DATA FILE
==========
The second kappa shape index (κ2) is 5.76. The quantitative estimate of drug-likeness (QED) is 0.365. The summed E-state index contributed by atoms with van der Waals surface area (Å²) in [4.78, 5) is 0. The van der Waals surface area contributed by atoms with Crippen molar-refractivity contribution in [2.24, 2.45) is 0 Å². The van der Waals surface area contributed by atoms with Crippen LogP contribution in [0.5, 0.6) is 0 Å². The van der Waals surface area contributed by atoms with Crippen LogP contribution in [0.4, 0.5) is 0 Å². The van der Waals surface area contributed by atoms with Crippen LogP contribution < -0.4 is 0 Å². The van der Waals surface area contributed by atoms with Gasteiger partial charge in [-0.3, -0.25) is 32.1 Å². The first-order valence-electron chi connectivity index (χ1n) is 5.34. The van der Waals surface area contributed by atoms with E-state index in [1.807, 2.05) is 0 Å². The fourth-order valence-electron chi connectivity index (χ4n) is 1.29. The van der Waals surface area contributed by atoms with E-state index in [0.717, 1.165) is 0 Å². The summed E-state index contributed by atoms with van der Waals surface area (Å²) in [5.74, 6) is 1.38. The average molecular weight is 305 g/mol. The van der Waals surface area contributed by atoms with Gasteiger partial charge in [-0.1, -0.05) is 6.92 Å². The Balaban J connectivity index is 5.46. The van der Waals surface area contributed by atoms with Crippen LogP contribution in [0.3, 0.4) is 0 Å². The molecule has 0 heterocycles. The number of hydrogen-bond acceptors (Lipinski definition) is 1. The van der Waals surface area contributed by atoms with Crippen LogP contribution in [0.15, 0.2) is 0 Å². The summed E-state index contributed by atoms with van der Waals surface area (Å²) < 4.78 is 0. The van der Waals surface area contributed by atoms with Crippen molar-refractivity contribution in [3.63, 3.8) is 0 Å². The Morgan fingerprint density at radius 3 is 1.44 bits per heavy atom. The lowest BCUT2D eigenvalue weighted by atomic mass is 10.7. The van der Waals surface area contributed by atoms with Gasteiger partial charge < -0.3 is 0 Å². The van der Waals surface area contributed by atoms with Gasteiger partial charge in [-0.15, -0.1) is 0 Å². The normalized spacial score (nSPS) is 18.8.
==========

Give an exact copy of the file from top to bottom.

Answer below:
The second kappa shape index (κ2) is 5.76. The quantitative estimate of drug-likeness (QED) is 0.365. The summed E-state index contributed by atoms with van der Waals surface area (Å²) in [4.78, 5) is 0. The van der Waals surface area contributed by atoms with Crippen molar-refractivity contribution in [2.24, 2.45) is 0 Å². The van der Waals surface area contributed by atoms with Crippen LogP contribution in [0.5, 0.6) is 0 Å². The van der Waals surface area contributed by atoms with Crippen LogP contribution in [0.4, 0.5) is 0 Å². The van der Waals surface area contributed by atoms with Crippen LogP contribution < -0.4 is 0 Å². The van der Waals surface area contributed by atoms with Gasteiger partial charge in [-0.3, -0.25) is 32.1 Å². The first-order valence-electron chi connectivity index (χ1n) is 5.34. The van der Waals surface area contributed by atoms with E-state index in [1.807, 2.05) is 0 Å². The fourth-order valence-electron chi connectivity index (χ4n) is 1.29. The van der Waals surface area contributed by atoms with E-state index in [0.717, 1.165) is 0 Å². The summed E-state index contributed by atoms with van der Waals surface area (Å²) in [5.74, 6) is 1.38. The average molecular weight is 305 g/mol. The van der Waals surface area contributed by atoms with Gasteiger partial charge in [-0.1, -0.05) is 6.92 Å². The Balaban J connectivity index is 5.46. The van der Waals surface area contributed by atoms with Crippen LogP contribution in [0.3, 0.4) is 0 Å². The molecule has 0 heterocycles. The number of hydrogen-bond acceptors (Lipinski definition) is 1. The van der Waals surface area contributed by atoms with Crippen LogP contribution in [0.15, 0.2) is 0 Å². The summed E-state index contributed by atoms with van der Waals surface area (Å²) < 4.78 is 0. The van der Waals surface area contributed by atoms with Crippen molar-refractivity contribution in [3.63, 3.8) is 0 Å². The Morgan fingerprint density at radius 3 is 1.44 bits per heavy atom. The lowest BCUT2D eigenvalue weighted by atomic mass is 10.7. The van der Waals surface area contributed by atoms with Gasteiger partial charge < -0.3 is 0 Å². The van der Waals surface area contributed by atoms with Gasteiger partial charge in [-0.15, -0.1) is 0 Å². The normalized spacial score (nSPS) is 18.8.